Tokyo 2020: Putting faces to the names among Ireland’s rowers

The Irish women’s pair and lightweight doubles crews both progress to the semi-finals

Monika Dukarska's mother Katarzya works in the SuperValu in Killorglin owned and run by Kerry senior football manager Peter Keane. She admits she's never kicked a Gaelic football in her life, not since moving with her family from Poland to Killorglin in 2006, when she was 16, only hopes this might be a good omen for Kerry's chances in the Munster football final later on Sunday on the other side of the world. (Was it?)

“It means the world,” Dukarska says of her Tokyo experience so far. “I kind of feel like, rowing for Ireland and representing Ireland and the people that have supported me along the way, is paying them back nearly. I hope I’m making them proud. I just pour my heart and soul into all the racing because I feel like I’m really representing how I have been brought up.”

Aileen Crowley also happens to be from Killorglin, and coming from a big football family did kick around a little when she was younger, only by her own admission she was terrible. She took strongly to rowing while studying architecture in UCD, and along with Dukarska qualified the Irish women's pair for Tokyo back at the 2019 World Rowing Championships in Linz, Austria.

Together, in the sweltering heat of Tokyo’s Sea Forest Waterway on Sunday, they qualified their boat in third place through the repechage for the Olympic semi-finals, behind Greece and the USA, leaving China a long way back in fourth.


“We’ve got a bottle of ice, we’re sitting on the start line, chewing away on ice trying to stay cold,” says Crowley, undaunted it seems by her first Olympic experience. “The one nice thing about a head-wind is that it keeps you nice and cool. If it was a tail-wind you would know about it pretty quickly. The one good thing about a head-wind is that it does keep your cooler. Today didn’t feel as hot.”

Aoife Casey never felt any pressure from her father Dominic to get into rowing, despite his quietly revered status at his native Skibbereen rowing club and influence on elite Irish rowing, going back to 1979, when he himself rowed competitively. It was reflected again not long ago when he was named 2018 World Rowing Coach of the Year.

Dominic is in Tokyo too, as coach with the Irish rowers, and watched alone under a shaded section of the Waterway stand – as is his style – as his 22-year-old daughter also won her way through to the Olympic semi-final in the lightweight doubles, likewise finishing third in the repechage along with Margaret Cremen.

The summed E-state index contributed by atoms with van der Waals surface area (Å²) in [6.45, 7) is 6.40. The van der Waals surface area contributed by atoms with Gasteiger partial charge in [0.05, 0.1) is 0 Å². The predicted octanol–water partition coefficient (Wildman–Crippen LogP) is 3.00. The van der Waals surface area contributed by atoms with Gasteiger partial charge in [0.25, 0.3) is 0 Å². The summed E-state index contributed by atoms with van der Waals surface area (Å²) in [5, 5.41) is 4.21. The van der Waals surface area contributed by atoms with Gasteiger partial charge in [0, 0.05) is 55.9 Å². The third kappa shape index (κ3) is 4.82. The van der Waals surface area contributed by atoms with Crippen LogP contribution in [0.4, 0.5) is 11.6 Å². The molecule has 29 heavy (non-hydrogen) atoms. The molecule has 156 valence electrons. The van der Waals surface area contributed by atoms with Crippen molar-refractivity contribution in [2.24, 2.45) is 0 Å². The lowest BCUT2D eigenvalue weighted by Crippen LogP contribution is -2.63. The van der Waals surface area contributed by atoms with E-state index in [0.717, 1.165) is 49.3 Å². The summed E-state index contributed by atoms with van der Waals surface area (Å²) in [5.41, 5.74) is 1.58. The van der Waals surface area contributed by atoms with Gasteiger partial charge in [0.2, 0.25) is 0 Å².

“Definitely, I feel really grateful that he’s here,” says Casey. “Obviously as my coach but as my dad too because it’s just support from home, and it’s a bit sad that nobody else could come out and support because of Covid. So I’m really grateful to have the opportunity to have that support close by.”

Cremen also happens to be from Cork, is also just 22, showed her real promise in rowing while studying sports studies and physical education, and last year won a European under-23 bronze medal with Casey too. They may have qualified late for Tokyo, but are just one race away from the Olympic final, finishing within a second and a half of the Swiss and Russian boats on Sunday.

Cremen, by the way, also went to the same school in Cork, Scoil Bhríde Eglantine in Douglas, as Loiuse Shanahan, who will race the 800m next week inside Tokyo's Olympic Stadium, and also Meg Ryan, who on another side of Tokyo on Sunday was competing in the women's gymnastics, her coach Eamma Hamill also going to that same school.

“There’s a good atmosphere, it’s a very sporty school so I’d say that might have contributed to it,” says Cremen.

Long before Tokyo, even coming to Tokyo, both pairs of Irish rowers have been quietly going about their business, it’s only in the here and now, in the calm and quiet reflection that comes in the time afforded to us to talk about their race experience, that it also feels like the chance to put some faces to their names, the girls in the boat who will be doing all they can to continue the remarkable growth and development of Irish rowing.

What is certain is that it’s helped develop them all in other ways too, Dukarska admitting she spoke hardly a word of English on her first day at Killorglin Intermediate School, her father Jack also now self-employed in the Kerry town.

“I found even in school, there was no opportunity to practice English, and the only sport I played was basketball,” she says, her six foot of pure athleticism evidence of that. “When I went to the Killorglin club, I was able to talk, I was able to interact with other teenagers. The rowing club was everything to me and they kind of guided me and gave me an opportunity to grow as a person and as an athlete.”